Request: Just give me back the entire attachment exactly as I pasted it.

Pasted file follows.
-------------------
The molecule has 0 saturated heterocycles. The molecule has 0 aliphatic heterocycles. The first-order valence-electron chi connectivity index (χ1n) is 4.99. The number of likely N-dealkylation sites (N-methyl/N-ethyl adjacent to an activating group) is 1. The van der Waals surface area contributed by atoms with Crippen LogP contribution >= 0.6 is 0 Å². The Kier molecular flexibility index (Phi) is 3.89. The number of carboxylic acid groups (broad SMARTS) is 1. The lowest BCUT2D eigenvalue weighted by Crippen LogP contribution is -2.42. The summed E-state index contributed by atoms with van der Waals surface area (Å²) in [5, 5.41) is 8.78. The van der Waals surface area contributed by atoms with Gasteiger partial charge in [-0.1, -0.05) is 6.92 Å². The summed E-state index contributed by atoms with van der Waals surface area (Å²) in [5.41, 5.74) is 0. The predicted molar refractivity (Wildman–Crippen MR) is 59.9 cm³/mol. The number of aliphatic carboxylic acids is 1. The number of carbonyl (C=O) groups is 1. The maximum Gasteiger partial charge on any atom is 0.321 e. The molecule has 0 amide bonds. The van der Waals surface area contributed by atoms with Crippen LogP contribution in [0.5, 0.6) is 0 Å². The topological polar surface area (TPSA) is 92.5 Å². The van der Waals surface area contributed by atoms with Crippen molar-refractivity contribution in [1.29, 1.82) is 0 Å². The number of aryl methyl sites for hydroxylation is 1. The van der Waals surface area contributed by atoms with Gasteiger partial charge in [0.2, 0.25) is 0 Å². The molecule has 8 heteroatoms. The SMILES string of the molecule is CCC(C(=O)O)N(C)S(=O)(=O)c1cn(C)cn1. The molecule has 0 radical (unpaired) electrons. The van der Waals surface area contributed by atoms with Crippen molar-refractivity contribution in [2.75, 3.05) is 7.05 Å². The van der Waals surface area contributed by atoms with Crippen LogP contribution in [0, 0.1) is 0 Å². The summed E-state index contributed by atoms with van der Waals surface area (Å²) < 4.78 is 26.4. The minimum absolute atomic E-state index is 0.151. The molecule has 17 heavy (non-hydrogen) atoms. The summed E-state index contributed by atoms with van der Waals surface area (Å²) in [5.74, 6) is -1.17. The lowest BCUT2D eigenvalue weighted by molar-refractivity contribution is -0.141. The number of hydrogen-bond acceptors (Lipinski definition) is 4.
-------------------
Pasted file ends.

The molecule has 0 saturated heterocycles. The molecule has 0 aliphatic heterocycles. The first-order valence-electron chi connectivity index (χ1n) is 4.99. The number of likely N-dealkylation sites (N-methyl/N-ethyl adjacent to an activating group) is 1. The van der Waals surface area contributed by atoms with Crippen LogP contribution >= 0.6 is 0 Å². The Kier molecular flexibility index (Phi) is 3.89. The number of carboxylic acid groups (broad SMARTS) is 1. The lowest BCUT2D eigenvalue weighted by Crippen LogP contribution is -2.42. The summed E-state index contributed by atoms with van der Waals surface area (Å²) in [5, 5.41) is 8.78. The van der Waals surface area contributed by atoms with Gasteiger partial charge in [-0.1, -0.05) is 6.92 Å². The summed E-state index contributed by atoms with van der Waals surface area (Å²) in [5.41, 5.74) is 0. The predicted molar refractivity (Wildman–Crippen MR) is 59.9 cm³/mol. The number of aliphatic carboxylic acids is 1. The number of carbonyl (C=O) groups is 1. The maximum Gasteiger partial charge on any atom is 0.321 e. The molecule has 0 amide bonds. The van der Waals surface area contributed by atoms with Crippen LogP contribution in [0.5, 0.6) is 0 Å². The topological polar surface area (TPSA) is 92.5 Å². The van der Waals surface area contributed by atoms with Crippen molar-refractivity contribution in [1.29, 1.82) is 0 Å². The number of aryl methyl sites for hydroxylation is 1. The van der Waals surface area contributed by atoms with Gasteiger partial charge in [0.2, 0.25) is 0 Å². The molecule has 8 heteroatoms. The SMILES string of the molecule is CCC(C(=O)O)N(C)S(=O)(=O)c1cn(C)cn1. The molecule has 0 radical (unpaired) electrons. The van der Waals surface area contributed by atoms with Crippen molar-refractivity contribution in [2.75, 3.05) is 7.05 Å². The van der Waals surface area contributed by atoms with Crippen LogP contribution in [0, 0.1) is 0 Å². The summed E-state index contributed by atoms with van der Waals surface area (Å²) < 4.78 is 26.4. The minimum absolute atomic E-state index is 0.151. The molecule has 17 heavy (non-hydrogen) atoms. The summed E-state index contributed by atoms with van der Waals surface area (Å²) in [5.74, 6) is -1.17. The lowest BCUT2D eigenvalue weighted by molar-refractivity contribution is -0.141. The number of hydrogen-bond acceptors (Lipinski definition) is 4.